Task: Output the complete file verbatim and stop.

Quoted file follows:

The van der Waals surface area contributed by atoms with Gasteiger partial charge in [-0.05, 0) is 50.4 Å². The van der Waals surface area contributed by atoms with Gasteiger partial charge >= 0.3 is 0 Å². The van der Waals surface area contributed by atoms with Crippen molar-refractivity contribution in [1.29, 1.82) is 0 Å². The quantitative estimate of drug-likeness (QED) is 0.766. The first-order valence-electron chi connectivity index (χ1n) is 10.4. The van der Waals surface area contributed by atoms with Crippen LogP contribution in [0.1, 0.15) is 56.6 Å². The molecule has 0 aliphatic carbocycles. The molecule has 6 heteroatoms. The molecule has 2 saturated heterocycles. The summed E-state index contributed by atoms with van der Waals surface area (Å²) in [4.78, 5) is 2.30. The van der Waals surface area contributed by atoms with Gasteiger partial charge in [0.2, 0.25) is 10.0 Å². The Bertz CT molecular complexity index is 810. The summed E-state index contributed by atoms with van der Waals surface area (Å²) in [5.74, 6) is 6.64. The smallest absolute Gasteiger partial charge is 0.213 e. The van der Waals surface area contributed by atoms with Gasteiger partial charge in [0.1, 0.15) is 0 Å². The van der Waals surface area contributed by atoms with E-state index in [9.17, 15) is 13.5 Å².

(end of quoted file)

The van der Waals surface area contributed by atoms with Gasteiger partial charge in [-0.05, 0) is 50.4 Å². The van der Waals surface area contributed by atoms with Gasteiger partial charge >= 0.3 is 0 Å². The van der Waals surface area contributed by atoms with Crippen molar-refractivity contribution in [1.29, 1.82) is 0 Å². The quantitative estimate of drug-likeness (QED) is 0.766. The first-order valence-electron chi connectivity index (χ1n) is 10.4. The van der Waals surface area contributed by atoms with Crippen LogP contribution in [0.1, 0.15) is 56.6 Å². The molecule has 0 aliphatic carbocycles. The molecule has 6 heteroatoms. The molecule has 2 saturated heterocycles. The summed E-state index contributed by atoms with van der Waals surface area (Å²) in [4.78, 5) is 2.30. The van der Waals surface area contributed by atoms with Gasteiger partial charge in [0.2, 0.25) is 10.0 Å². The Bertz CT molecular complexity index is 810. The summed E-state index contributed by atoms with van der Waals surface area (Å²) in [5.74, 6) is 6.64. The smallest absolute Gasteiger partial charge is 0.213 e. The van der Waals surface area contributed by atoms with Gasteiger partial charge in [0.1, 0.15) is 0 Å². The van der Waals surface area contributed by atoms with E-state index in [9.17, 15) is 13.5 Å².